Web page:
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Choose organic meat

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Organic meat comes from livestock that's allowed access to the outdoors and raised in a manner that is free of pesticides, hormones, genetic engineering, and other synthetic elements.

How to choose organic meat

  • Just look for the green and white USDA Organic label on the packaging. These products meet the standards of the US Department of Agriculture National Organic Program. USDA Organic meat is at least 95 percent organic, which means not only were the livestock raised hormone- and antibiotic-free, but were fed organically-produced feed as well. Labels such as "free-range" and "natural" are not the same as organic. These claims are not regulated by any agency and are harder to verify.
  • You can purchase meat from independent organic ranchers at local farmers' markets, natural food stores, or via the internet. Though these products may not bear the official USDA, label the meat can still be Organic and may even have higher standards than the USDA. Talk to the farmers directly to see what goes into, and stays out of, their products.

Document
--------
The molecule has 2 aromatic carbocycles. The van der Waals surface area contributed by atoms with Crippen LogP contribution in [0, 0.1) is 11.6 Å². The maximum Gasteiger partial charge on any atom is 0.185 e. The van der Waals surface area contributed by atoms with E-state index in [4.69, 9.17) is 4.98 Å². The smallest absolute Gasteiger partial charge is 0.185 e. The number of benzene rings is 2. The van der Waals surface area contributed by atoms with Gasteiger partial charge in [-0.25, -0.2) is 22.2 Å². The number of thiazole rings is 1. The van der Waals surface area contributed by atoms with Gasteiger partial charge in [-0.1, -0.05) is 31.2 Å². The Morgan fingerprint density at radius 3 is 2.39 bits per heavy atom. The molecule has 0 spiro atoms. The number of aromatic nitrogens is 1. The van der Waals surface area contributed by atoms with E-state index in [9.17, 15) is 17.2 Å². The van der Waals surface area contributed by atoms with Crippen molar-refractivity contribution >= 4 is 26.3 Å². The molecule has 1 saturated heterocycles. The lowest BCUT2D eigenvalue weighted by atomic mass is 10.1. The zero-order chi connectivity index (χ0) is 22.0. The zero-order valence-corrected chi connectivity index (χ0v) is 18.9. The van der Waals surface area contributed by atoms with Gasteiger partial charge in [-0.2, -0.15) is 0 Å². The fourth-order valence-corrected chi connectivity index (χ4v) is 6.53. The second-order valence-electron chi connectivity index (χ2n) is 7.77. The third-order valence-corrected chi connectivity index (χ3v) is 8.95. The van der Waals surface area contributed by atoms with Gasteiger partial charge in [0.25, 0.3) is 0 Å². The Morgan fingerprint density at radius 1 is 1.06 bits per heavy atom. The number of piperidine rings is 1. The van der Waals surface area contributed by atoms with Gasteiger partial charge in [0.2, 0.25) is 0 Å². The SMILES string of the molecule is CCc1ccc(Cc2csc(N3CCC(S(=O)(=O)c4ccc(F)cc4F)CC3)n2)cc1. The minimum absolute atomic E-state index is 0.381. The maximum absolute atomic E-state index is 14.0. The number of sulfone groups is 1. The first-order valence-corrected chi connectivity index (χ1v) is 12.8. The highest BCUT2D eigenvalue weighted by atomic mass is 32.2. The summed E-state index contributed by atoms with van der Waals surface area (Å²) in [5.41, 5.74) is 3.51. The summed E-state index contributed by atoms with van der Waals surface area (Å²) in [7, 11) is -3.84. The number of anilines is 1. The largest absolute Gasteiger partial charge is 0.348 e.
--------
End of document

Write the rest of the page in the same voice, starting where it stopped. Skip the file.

Find it! Organic meat

In addition to the natural food stores, larger companies such as Tyson Foods and Wal-Mart, are beginning to introduce organic products, while an increasing number of local grocers offer organic sections. [1] Check out these retailers and listings of local farms and farmer's markets that offer organic meats.

Choosing organic meat helps you go green because...

  • Organic farming eliminates pesticides, fertilizers and other synthetic agents that pose both environmental and health risks.
  • It supports farmers and producers that employ organic practices.

Organic meat products are no longer confined to specialty stores. Nearly 73 percent of all supermarkets offer organic choices.[2] Though organic meat sales only represent 2 percent of the Organic industry, only 0.22 percent of overall meat sales, sales are expected to increase now that larger distributors are beginning to carry this option.[3]